Bukchon of the Japanese
Occupation Period
During the period of enlightenment and the Japanese occupation, Bukchon was largely inhabited by many influential figures of the Enlightenment Party such as Park Yeong-hyo and Kim Ok-gyun, and the Yeoheung Min Clan including Min Dae-sik (a son of Min Yeong-hwi), although it was also a popular residential area among Korean independence activists. The large increase in Seoul’s population during the Japanese occupation aggravated the housing shortage and led to section-type development by the private sector. As housing management companies emerged to make profit from housing sales, from 1912 on various types of hanok were rapidly built by parceling out medium and large-sized plots of lands in order to solve the housing problem. Bukchon’s current representative areas where hanok are concentrated (#31 and #11 in Gahoe-dong, #35 in Samcheong-dong, etc.) were built on a large scale by these companies at that time and supplied to the public. Unlike previous hanok, those built at that time were constructed with new materials such as glass and tiles, had a standardized structure, and were built according to the street system.

Such hanok residential areas continued to be built from the liberation of Korea in 1945 until the early 1960s, and most of those areas became packed with hanok except the large plots of land used to accommodate schools and other public facilities.
Rigid Hanok Preservation Policy and
Establishment of
Bukchongil Road
in the 1980s
Along with the development of the former sites of schools after their relocation, the necessity of preserving hanok became a pressing matter. Thus, a hanok preservation policy was carried out in earnest after discussion on the designation of the folk scenery area in 1976, when the fourth class of aesthetic district was designated in 1983. However, the policy was executed mainly by the administrative authority, without any discussion or agreement with local residents, according to a strict hanok control system similar to that applied to cultural heritages. Moreover, many hanok were demolished to expand Bukchon-ro Road. Such an ambivalent administrative operation led to numerous complaints by local residents.
Destruction of Hanok and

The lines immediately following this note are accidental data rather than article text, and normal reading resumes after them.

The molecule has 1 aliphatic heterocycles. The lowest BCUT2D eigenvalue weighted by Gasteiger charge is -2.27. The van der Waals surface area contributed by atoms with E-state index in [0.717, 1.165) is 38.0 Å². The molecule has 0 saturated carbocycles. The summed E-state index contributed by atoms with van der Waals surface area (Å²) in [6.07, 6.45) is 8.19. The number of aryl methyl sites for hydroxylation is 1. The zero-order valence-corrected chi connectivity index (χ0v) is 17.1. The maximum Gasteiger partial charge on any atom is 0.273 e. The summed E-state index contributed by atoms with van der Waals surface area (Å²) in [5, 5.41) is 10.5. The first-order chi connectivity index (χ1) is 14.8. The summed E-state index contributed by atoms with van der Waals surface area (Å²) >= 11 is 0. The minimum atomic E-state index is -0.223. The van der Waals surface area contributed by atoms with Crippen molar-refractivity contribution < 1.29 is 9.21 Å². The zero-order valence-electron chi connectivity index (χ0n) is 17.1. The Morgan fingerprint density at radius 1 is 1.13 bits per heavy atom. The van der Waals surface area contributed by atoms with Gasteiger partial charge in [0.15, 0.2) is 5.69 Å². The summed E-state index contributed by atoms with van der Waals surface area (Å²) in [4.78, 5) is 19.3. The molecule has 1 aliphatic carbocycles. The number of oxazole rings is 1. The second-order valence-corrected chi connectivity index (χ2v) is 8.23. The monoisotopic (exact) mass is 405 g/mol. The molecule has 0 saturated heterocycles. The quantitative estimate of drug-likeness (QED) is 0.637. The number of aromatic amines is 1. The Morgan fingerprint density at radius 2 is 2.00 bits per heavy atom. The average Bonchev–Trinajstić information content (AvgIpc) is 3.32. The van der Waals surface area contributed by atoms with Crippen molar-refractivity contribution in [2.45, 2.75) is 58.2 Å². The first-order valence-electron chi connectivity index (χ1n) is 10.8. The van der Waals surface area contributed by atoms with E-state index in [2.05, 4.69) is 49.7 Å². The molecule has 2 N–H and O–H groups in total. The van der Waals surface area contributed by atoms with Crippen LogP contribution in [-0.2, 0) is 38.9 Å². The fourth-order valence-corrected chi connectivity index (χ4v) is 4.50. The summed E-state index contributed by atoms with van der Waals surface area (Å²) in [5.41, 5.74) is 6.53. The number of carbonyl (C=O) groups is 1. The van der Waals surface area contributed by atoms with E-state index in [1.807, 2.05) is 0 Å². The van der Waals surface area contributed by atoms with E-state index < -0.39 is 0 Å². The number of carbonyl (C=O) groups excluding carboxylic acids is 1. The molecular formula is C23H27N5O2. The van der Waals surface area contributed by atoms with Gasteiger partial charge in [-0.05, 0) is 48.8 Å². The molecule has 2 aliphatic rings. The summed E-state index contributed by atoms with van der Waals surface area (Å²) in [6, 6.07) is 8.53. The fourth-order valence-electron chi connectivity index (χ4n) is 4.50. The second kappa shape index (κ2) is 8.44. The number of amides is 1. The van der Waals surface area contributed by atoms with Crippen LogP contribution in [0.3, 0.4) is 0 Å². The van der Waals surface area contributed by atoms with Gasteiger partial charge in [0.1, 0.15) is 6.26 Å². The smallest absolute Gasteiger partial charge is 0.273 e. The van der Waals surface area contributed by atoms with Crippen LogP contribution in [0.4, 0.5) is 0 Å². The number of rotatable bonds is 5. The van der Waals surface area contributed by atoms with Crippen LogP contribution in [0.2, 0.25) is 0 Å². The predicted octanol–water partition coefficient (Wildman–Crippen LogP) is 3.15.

Expansion of
Multiplex Houses
in the 1990s
According to the residents’ consistent demands to ease the building standard, the Seoul Metropolitan Government mitigated the building height regulation from one-story houses to houses less than 10 meters high (or three stories) in May 1991, which led to the construction of multiplex houses in earnest. Then, in 1994, when the building height regulation around Gyeongbokgung Palace was eased from 10 meters to 16 meters and a maximum of five stories, and the construction of multiplex houses spread after the demolition of hanok throughout Bukchon including Wonseo-dong, the landscape of Bukchon deteriorated rapidly
New Attempts to
renovate Bukchon
in the 2000s
Due to the destruction of hanok and the rapid construction of multiplex houses, which changed the landscape of Bukchon significantly and caused the residential environment to deteriorate further, a new Bukchon readjustment policy was established together with residents, experts, and Seoul Metropolitan Government at the Seoul Institute, at the request of the Jongno Bukchon Readjustment Association (a residents’ association), in 1999. Based on the hanok registration system - which is performed on a voluntary basis by local residents, unlike the existing unilateral regulation - a policy was elaborated to maintain the unique beauty of hanok and to lead, support and control the necessary repair and construction works, while accepting the need to adapt to the modern lifestyle. Furthermore, the system aims to renovate Bukchon by improving the village environment with residents’ active participation and by enhancing its attractiveness as a residential area. The policy has been implemented since 2001.